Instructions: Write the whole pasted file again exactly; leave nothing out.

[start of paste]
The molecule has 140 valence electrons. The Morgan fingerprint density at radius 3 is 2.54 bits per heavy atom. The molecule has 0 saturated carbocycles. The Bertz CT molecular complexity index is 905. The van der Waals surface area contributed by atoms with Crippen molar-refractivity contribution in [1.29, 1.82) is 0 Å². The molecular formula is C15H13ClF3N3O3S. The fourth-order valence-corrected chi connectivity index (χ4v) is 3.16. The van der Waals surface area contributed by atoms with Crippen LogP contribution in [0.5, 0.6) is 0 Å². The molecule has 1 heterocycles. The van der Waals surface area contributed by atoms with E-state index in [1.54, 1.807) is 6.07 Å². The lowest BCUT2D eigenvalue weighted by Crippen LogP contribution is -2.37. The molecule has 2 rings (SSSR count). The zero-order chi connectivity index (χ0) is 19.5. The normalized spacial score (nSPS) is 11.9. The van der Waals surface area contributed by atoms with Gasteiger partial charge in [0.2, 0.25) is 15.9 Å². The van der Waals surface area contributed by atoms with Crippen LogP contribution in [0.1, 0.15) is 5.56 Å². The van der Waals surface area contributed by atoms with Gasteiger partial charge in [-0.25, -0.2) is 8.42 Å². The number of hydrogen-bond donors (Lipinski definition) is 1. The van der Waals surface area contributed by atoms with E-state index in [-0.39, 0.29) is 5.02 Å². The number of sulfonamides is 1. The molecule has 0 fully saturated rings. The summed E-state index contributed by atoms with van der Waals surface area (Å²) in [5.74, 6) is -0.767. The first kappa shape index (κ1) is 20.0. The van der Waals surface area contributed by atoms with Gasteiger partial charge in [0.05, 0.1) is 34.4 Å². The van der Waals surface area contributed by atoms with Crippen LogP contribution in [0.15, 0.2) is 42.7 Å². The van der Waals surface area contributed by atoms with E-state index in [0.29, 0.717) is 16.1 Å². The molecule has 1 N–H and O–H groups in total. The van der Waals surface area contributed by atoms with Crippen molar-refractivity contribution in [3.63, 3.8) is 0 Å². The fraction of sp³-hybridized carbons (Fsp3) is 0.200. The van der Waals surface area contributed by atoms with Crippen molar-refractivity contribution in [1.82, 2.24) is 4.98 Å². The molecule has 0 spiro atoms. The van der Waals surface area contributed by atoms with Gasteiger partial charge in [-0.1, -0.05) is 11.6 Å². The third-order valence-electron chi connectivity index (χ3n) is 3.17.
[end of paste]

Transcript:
The molecule has 140 valence electrons. The Morgan fingerprint density at radius 3 is 2.54 bits per heavy atom. The molecule has 0 saturated carbocycles. The Bertz CT molecular complexity index is 905. The van der Waals surface area contributed by atoms with Crippen molar-refractivity contribution in [1.29, 1.82) is 0 Å². The molecular formula is C15H13ClF3N3O3S. The fourth-order valence-corrected chi connectivity index (χ4v) is 3.16. The van der Waals surface area contributed by atoms with Crippen LogP contribution in [0.5, 0.6) is 0 Å². The molecule has 1 heterocycles. The van der Waals surface area contributed by atoms with E-state index in [1.54, 1.807) is 6.07 Å². The lowest BCUT2D eigenvalue weighted by Crippen LogP contribution is -2.37. The molecule has 2 rings (SSSR count). The zero-order chi connectivity index (χ0) is 19.5. The normalized spacial score (nSPS) is 11.9. The van der Waals surface area contributed by atoms with Gasteiger partial charge in [0.2, 0.25) is 15.9 Å². The van der Waals surface area contributed by atoms with Crippen LogP contribution in [0.1, 0.15) is 5.56 Å². The van der Waals surface area contributed by atoms with Gasteiger partial charge in [-0.25, -0.2) is 8.42 Å². The number of hydrogen-bond donors (Lipinski definition) is 1. The van der Waals surface area contributed by atoms with E-state index in [-0.39, 0.29) is 5.02 Å². The number of sulfonamides is 1. The molecule has 0 fully saturated rings. The summed E-state index contributed by atoms with van der Waals surface area (Å²) in [5.74, 6) is -0.767. The first kappa shape index (κ1) is 20.0. The van der Waals surface area contributed by atoms with Gasteiger partial charge in [0.05, 0.1) is 34.4 Å². The van der Waals surface area contributed by atoms with Crippen LogP contribution in [0.15, 0.2) is 42.7 Å². The van der Waals surface area contributed by atoms with E-state index in [0.29, 0.717) is 16.1 Å². The molecule has 1 N–H and O–H groups in total. The van der Waals surface area contributed by atoms with Crippen molar-refractivity contribution in [3.63, 3.8) is 0 Å². The fraction of sp³-hybridized carbons (Fsp3) is 0.200. The van der Waals surface area contributed by atoms with Crippen molar-refractivity contribution in [1.82, 2.24) is 4.98 Å². The molecule has 0 spiro atoms. The van der Waals surface area contributed by atoms with Gasteiger partial charge in [-0.1, -0.05) is 11.6 Å². The third-order valence-electron chi connectivity index (χ3n) is 3.17.